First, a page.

Fans of the Los Angeles Dodgers got another reminder of their team’s suddenly secondary status in Major League Baseball this past Sunday, July 31....

Fans of the Los Angeles Dodgers got another reminder of their team’s suddenly secondary status in Major League Baseball this past Sunday, July 31.

As the trade deadline came and went, the Dodgers — mired in fourth place in the National League West at 48-59, 12½ games out of first — added only a pair of minor leaguers in a three-way trade with the Boston Red Sox and Seattle Mariners, while dealing starting shortstop Rafael Furcal to the St. Louis Cardinals.

It marked the first time the Dodgers didn’t upgrade the major league roster around the trade deadline since 2006, which was the last time the Dodgers finished under .500.

Unfortunately for Dodgers fans, the cause of their unhappiness isn’t going anywhere anytime soon — even if owner Frank McCourt is unsuccessful in trying to wrest the Dodgers back from Major League Baseball, which took over the club’s day-to-day operations when it filed for bankruptcy on June 30.

Separate from the Dodgers, McCourt operates Dodger Stadium, as well as the parking lots surrounding it. He also has established a ticket company, Dodgers Tickets LLC, independent of the Dodgers. So even if fans are spared McCourt’s ownership at some point in the next few months, they might still find themselves forking over money to McCourt and sitting in his building when they attend games in coming seasons.

The Major League Baseball Constitution, as well as California divorce laws, may prevent this wild scenario from ever coming to fruition. Article VIII, Section 6 of the MLB Constitution declares the Commissioner “is hereby authorized and empowered” to operate the “baseball park” and “any other property” if it has to take control of a franchise.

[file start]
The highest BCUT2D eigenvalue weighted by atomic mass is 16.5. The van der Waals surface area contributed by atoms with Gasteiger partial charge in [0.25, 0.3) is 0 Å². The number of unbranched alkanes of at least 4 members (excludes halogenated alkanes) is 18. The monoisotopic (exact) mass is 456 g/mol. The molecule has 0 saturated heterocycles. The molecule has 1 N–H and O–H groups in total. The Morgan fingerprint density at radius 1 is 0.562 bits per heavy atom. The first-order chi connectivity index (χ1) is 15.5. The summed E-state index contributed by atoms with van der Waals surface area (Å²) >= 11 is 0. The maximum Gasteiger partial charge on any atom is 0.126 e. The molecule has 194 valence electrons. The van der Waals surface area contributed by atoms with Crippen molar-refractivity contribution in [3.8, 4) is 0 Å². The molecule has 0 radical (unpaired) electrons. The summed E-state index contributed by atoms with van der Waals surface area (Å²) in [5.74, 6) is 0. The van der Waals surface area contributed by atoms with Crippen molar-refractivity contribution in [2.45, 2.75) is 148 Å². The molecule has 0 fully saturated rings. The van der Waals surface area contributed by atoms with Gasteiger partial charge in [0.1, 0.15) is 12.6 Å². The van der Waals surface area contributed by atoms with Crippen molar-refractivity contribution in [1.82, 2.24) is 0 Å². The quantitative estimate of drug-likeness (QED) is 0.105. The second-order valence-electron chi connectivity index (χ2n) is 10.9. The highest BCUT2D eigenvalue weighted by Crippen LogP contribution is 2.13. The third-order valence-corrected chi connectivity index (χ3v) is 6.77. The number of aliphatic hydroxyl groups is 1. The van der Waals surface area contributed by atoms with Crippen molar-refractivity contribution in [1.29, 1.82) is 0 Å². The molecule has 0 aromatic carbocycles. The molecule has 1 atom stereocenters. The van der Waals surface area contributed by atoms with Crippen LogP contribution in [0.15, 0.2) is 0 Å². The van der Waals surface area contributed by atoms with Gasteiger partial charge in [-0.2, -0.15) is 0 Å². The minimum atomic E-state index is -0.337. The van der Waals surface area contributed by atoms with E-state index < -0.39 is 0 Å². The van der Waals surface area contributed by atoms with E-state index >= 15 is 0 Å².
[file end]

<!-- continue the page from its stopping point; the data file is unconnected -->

Even if it never gets to that point and McCourt is able to regain control of the Dodgers, he would likely have to sell the team in order to finally complete his ugly, empire-destroying divorce from wife Jamie McCourt. California is a community property state, which means a couple must split in half any jointly owned property. The Dodgers, of course, can’t be cut in half, so McCourt would be forced to sell the franchise and give half the money to Jamie.

According to, McCourt has eight court dates scheduled during the next six months as he tries to produce a reorganization plan that will put him back in charge of the Dodgers. McCourt’s first task is successfully arguing he is allowed to sell the Dodgers’ television rights to the highest bidder. The Dodgers landed in bankruptcy after Commissioner Bud Selig said McCourt’s proposed 17-year extension with Fox Sports West was worth “just” $1.6 billion, not the $3 billion declared by McCourt.

The Dodgers’ internal turmoil is having an effect at the box office. Attendance at Dodger Stadium is down a startling 8,022 fans per game through July 30, by far the biggest drop in the game. (The Mariners are second with a decrease of 4,605 per game.) The Dodgers, who have placed first or second in the NL in overall attendance in each of the previous eight seasons, ranked fifth in the NL through July 30 and are on pace for their lowest finish since 2000.